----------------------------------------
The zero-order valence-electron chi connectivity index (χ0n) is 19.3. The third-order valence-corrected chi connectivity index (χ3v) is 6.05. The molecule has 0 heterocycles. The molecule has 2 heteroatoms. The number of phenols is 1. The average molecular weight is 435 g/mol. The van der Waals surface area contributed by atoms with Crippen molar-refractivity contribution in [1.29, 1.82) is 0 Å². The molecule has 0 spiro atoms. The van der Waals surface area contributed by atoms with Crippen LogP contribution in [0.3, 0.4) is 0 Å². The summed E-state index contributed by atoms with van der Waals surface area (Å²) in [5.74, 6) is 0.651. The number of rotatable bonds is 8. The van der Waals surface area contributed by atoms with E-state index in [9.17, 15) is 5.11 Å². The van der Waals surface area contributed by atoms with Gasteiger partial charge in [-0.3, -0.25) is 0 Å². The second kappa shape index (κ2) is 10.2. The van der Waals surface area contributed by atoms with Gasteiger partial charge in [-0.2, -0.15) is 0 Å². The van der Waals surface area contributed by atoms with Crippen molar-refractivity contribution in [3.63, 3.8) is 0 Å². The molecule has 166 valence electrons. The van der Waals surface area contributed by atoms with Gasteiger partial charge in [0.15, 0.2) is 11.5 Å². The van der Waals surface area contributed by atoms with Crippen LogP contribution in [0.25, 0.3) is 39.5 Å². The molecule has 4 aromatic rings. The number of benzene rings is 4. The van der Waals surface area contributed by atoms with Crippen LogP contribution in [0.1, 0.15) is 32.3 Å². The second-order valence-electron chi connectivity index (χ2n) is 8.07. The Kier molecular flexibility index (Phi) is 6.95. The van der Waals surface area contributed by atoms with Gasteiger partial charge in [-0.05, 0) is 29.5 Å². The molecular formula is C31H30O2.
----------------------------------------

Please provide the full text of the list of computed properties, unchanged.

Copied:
The zero-order valence-electron chi connectivity index (χ0n) is 19.3. The third-order valence-corrected chi connectivity index (χ3v) is 6.05. The molecule has 0 heterocycles. The molecule has 2 heteroatoms. The number of phenols is 1. The average molecular weight is 435 g/mol. The van der Waals surface area contributed by atoms with Crippen molar-refractivity contribution in [1.29, 1.82) is 0 Å². The molecule has 0 spiro atoms. The van der Waals surface area contributed by atoms with Crippen LogP contribution in [0.3, 0.4) is 0 Å². The summed E-state index contributed by atoms with van der Waals surface area (Å²) in [5.74, 6) is 0.651. The number of rotatable bonds is 8. The van der Waals surface area contributed by atoms with E-state index in [9.17, 15) is 5.11 Å². The van der Waals surface area contributed by atoms with Gasteiger partial charge in [-0.3, -0.25) is 0 Å². The second kappa shape index (κ2) is 10.2. The van der Waals surface area contributed by atoms with Gasteiger partial charge in [-0.2, -0.15) is 0 Å². The van der Waals surface area contributed by atoms with Crippen molar-refractivity contribution in [3.63, 3.8) is 0 Å². The molecule has 166 valence electrons. The van der Waals surface area contributed by atoms with Gasteiger partial charge in [0.15, 0.2) is 11.5 Å². The van der Waals surface area contributed by atoms with Crippen LogP contribution in [0.25, 0.3) is 39.5 Å². The molecule has 4 aromatic rings. The number of benzene rings is 4. The van der Waals surface area contributed by atoms with Crippen LogP contribution in [0.1, 0.15) is 32.3 Å². The second-order valence-electron chi connectivity index (χ2n) is 8.07. The Kier molecular flexibility index (Phi) is 6.95. The van der Waals surface area contributed by atoms with Gasteiger partial charge in [-0.05, 0) is 29.5 Å². The molecular formula is C31H30O2.